Reticula Pt. 3 - Technological Approach
UPDATE: I’ve raised a small amount of Angel funding for Reticula, so things are moving forward. If you might be interested in hearing more please email me (email@example.com).
In this post I’ll layout the overall technological approach. First, I want to take a few things off the table. ONTs 2021 accounts state that “gross margin percentage fell to 41.2% (2019: 49%)”. Their cheapest runs would be on the Flongle at $90 per flowcell. We can estimate a ~$50 COGS here. It’s reasonable to say that we can’t get a $1 COGS run here, making ONT uncompetitive against qPCR (~$1 COGS).
Similarly Illumina’s cheapest runs are >$500 assuming these are something like 90% profit, we’re still looking at a $50 COGS.
There are a few things that push up this COGS for Illumina. Firstly, there’s a fairly complex reagent cartridge. Plastics and the reagents themselves likely cost very little. But with a 14 component reagent cartridge, it’s difficult for me to see how you can further optimize this to get it below $50:
With the Illumina approach you need reagents for cluster generation (bridge amplification), cleavage reagents, second read reagents etc.. none of which to can easily do without.
For Reticula we want to remove all this complexity. In fact, we want to remove the fluidic system completely.
Not only would this simplify the consumable, but result in a simpler, smaller instrument which doesn’t require field support. If it breaks, you just pop it in a jiffy bag and send it back (much like an iPhone).
The approach we take is single molecule sequencing-by-synthesis. Rather than cleaving dyes, we remove them with photobleaching. There’s prior work where photobleaching has been used to remove signal for single molecule sequencing. But the Reticula approach is slightly different. In prior work, photo-bleaching was taken to completion before flowing in new nucleotides.
With Reticula, we just allow nucleotides to incorporate in real time. This limits us to a single observation area, but means we don’t need to use a cyclic chemistry/a fluidics system:
The result will be a sequencing approach where we see stepwise increases in emission intensity when nucleotides are incorporated, and stepwise decreases when bleaching occurs.
To determine which nucleotide was incorporated we can use one of two approaches. Either each nucleotide is labeled with a dye that emits at a different wavelength (the traditional approach) or we select dyes such that they different in emission strength at a single wavelength.
The advantage of the second approach is that we only need a single filter/camera, further simplifying the instrument.
The result will be a somewhat convolved “steppy” signal. Upward steps are incorporation events, downward steps are bleaching events. Bleaching events can occur in any order, but incorporation events will obviously occur in template order.
However, both incorporation and bleaching events give us information about the template being sequenced. An HMM can be used to combine all this information and find the most probable underlying template sequence:
The system described above doesn’t need any fluidics. You can imagine for example that your polymerase and nucleotides might be directly embedded in the flowcell. When the sample is added, it could wick into an imaging area and the polymerase would start incorporating bases. A fixed camera would then be used to observe incorporations in real time.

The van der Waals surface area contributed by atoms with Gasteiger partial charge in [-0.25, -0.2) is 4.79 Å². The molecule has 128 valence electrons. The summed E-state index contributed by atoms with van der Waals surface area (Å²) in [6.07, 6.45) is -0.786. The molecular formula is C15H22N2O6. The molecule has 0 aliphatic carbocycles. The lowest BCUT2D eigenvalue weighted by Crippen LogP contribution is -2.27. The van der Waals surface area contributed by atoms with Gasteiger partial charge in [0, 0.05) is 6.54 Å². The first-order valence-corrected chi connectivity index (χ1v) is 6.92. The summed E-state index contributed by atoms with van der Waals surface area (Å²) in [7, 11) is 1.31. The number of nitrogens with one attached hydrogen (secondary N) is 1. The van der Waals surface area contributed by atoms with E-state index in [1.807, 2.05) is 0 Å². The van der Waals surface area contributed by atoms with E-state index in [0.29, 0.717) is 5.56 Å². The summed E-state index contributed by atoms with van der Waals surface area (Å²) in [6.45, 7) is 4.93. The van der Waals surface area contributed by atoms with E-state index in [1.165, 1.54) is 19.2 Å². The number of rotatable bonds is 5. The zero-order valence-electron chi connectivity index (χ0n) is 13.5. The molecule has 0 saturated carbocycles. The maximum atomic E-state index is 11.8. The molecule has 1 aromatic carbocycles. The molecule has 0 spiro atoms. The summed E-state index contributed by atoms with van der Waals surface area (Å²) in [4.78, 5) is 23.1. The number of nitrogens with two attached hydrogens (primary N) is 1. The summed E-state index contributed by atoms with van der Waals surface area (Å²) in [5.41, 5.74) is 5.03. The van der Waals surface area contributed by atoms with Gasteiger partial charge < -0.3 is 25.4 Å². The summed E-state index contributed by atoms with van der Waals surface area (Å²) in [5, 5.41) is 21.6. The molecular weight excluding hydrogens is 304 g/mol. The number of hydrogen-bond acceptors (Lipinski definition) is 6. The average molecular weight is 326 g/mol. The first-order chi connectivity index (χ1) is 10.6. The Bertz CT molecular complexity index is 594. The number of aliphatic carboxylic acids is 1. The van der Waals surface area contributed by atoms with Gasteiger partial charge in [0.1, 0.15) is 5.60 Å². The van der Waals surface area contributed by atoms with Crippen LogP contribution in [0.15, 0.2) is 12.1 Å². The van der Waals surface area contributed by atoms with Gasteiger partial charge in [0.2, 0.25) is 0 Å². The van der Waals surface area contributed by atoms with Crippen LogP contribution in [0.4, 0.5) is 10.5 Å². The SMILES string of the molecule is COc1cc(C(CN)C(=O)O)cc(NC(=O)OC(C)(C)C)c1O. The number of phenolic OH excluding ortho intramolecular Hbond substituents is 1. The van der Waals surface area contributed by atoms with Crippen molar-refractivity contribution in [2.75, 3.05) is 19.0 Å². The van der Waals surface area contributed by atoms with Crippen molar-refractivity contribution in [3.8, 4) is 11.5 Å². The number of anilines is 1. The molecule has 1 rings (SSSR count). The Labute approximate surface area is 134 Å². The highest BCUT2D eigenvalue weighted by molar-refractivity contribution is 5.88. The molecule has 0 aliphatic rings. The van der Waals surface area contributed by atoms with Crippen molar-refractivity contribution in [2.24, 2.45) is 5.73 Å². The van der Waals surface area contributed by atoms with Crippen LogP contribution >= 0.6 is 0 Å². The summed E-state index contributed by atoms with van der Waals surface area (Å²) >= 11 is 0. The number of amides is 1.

To make this work we need a cheap platform for performing single molecule experiments. Back when Helicos was around, this wasn’t really possible. And even today most research users use SCMOS cameras which cost $20000++.
But it turns out consumer grade cameras have got a lot better:
For my experiments I’ve been using IMX178 and IMX174 cameras. These cameras are designed for low light security applications. They work well and cost <$300 in single units.
To observe single molecule events, we really need some kind of TIRF setup. Most current research experiments use objective style TIRF. The problem here is that high NA TIRF objectives are expensive ($5000). So we don’t want to do that. Instead we use prism style TIRF.
Rather handily this was the approach used in the original Solexa Genome Analyzer. So my prototypes repurpose this optical system:
This setup has allowed me to prove out the optical approach and obtain single molecule photobleaching data:
I’ve also sourced cheap fused-silca prisms, lasers and objectives from Shenzhen. Overall, this suggests that it should be possible to build a very cheap, small instrument:
The one issue with prism TIRF (as anyone who has used a Genome Analyzer will know) is that it’s a bit messy. This is because you need do put oil on the prism to couple it to the flowcell. You may be able to get round this by using a plastic prism embedded into the flowcell, the issue here is that most plastics are somewhat autofluorescent. Some plastics however, are better than others. And you maybe able to find one where this isn’t an issue.
In this post I’ve discussed the Reticula approach, and why I think it should result is a very low cost of goods of ~$1 per run. The approach would likely be limited to 1M reads over the fixed imaging region. You could potentially push this further, for example once everything is bleached out, you could imagine adding more sequencing templates.
Similarly, photodamage to templates is going to limit read length. Other (Helicos-like) sequencing platforms have reached reads in the 33 to 53bp range. We’re also going to have comparatively high error rates, without further nucleotide development probably in the <5% range.
It’s possible that those specs can be improved, but as discussed in the previous post, they are more than good enough for viral diagnostics. Hopefully the compelling thing about the Reticula idea, is that above all else, we try and keep the cost per run as low as possible.